SSJ meets with Senator Pappas, supports child marriage bill


Submitted by Chloe Morse

SSJ met with Senator Pappas to discuss her new child marriage bill. Senator Pappas is in the middle and wearing a blue jacket, Dr. Ellen Kennedy from World Without Genocide (who arranged the opportunity for SSJ) is on the far right and the rest of the adults are also from World Without Genocide.

High schoolers in America can get married before becoming a legal adult. The current Minnesota Marriage Law allows any 16 year old to marry with consent from a parent or guardian.

According to Frontline, between 2000 and 2015, 207,459 minors in America were married; 483 of which were married in Minnesota. Additionally, 83% of minors that got married were girls, and 86% of minors married a legal adult.

According to UNICEF, 13% of girls married between the ages of 15-19 experience sexual violence from their husbands. Child marriage jeopardizes a girl’s education, economic opportunities, increases her risk of domestic violence and puts her at risk for dangerous pregnancies.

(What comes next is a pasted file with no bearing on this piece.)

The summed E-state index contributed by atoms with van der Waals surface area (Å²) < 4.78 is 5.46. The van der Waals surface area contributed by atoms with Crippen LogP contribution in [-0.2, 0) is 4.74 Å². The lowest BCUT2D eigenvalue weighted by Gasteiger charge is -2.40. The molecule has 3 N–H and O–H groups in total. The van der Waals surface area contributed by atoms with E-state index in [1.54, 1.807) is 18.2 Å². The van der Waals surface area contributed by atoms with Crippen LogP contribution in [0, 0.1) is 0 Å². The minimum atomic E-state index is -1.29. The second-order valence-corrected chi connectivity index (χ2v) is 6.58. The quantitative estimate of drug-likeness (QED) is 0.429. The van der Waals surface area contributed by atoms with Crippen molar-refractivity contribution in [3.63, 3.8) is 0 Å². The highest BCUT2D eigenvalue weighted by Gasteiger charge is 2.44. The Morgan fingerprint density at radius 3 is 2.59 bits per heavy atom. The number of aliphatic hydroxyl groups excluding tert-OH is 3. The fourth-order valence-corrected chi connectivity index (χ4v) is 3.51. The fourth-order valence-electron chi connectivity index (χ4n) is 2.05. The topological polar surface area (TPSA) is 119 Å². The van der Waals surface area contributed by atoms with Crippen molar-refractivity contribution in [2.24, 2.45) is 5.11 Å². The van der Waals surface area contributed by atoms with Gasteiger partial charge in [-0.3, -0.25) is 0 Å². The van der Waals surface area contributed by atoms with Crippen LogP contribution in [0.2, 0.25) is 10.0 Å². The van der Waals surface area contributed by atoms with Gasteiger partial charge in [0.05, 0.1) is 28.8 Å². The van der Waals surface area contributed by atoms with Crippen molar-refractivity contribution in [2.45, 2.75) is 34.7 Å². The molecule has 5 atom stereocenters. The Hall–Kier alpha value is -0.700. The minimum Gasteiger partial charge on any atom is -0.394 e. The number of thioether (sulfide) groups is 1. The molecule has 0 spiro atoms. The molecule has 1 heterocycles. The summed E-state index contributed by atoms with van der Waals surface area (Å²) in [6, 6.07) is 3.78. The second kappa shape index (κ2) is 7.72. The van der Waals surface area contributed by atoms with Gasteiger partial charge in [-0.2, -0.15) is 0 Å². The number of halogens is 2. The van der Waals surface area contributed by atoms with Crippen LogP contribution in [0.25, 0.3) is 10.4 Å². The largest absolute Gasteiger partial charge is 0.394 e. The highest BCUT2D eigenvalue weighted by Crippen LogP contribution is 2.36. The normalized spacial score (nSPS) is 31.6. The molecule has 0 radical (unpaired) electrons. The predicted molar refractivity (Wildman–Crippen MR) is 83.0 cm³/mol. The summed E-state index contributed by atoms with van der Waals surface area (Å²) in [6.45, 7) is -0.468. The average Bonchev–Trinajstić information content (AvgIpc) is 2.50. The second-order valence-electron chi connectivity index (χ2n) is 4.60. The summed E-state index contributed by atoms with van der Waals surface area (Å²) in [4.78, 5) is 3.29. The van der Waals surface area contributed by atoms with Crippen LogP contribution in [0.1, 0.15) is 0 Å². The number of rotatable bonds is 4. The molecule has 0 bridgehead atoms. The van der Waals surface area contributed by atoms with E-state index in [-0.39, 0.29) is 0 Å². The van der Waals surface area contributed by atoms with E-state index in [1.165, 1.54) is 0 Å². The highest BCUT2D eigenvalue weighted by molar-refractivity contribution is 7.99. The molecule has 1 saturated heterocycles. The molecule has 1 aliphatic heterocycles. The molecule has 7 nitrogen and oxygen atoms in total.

However, there are many programs and people out there working to change these harmful laws. On April 10, Students for Social Justice (SSJ) along with a few more students from the school community met with Senator Pappas about her new Child Marriage/ Age of Consent bill.

“[Pappas explained] why raising the age from 16 to 18 for child marriage is so important and [brought up] some action steps we can take,” co-president of SSJ Elea Besse said. “[She also] emphasized how it’s really on young people to pass this bill.”

Besse got in contact with Pappas through their contact at World Without Genocide.

“We were talking to Ellen Kennedy, the director of World Without Genocide, and she [told] us about the meeting with Senator Pappas, which is about the Child Marriage bill,” Besse said.

SSJ’s focus on genocide led them to seek out more information about this particular issue.

“We wanted to emphasize how women are impacted by genocides, especially with sexual assault and rape. And that is translated into how women are still targeted as a community because the majority of people who get married before the age of 18 are women, so we wanted to extend that piece of safety for all genders to this trip,” Besse said.

Not only will SSJ and others who attended the meeting takeaway more knowledge about the cause and ways they can help, they also walked away with a lot of hope.

“It’s exciting to see that young people can make a change, and I hope that we can really get this bill passed. I hope that other people will see that it is possible to make a change,” Besse said.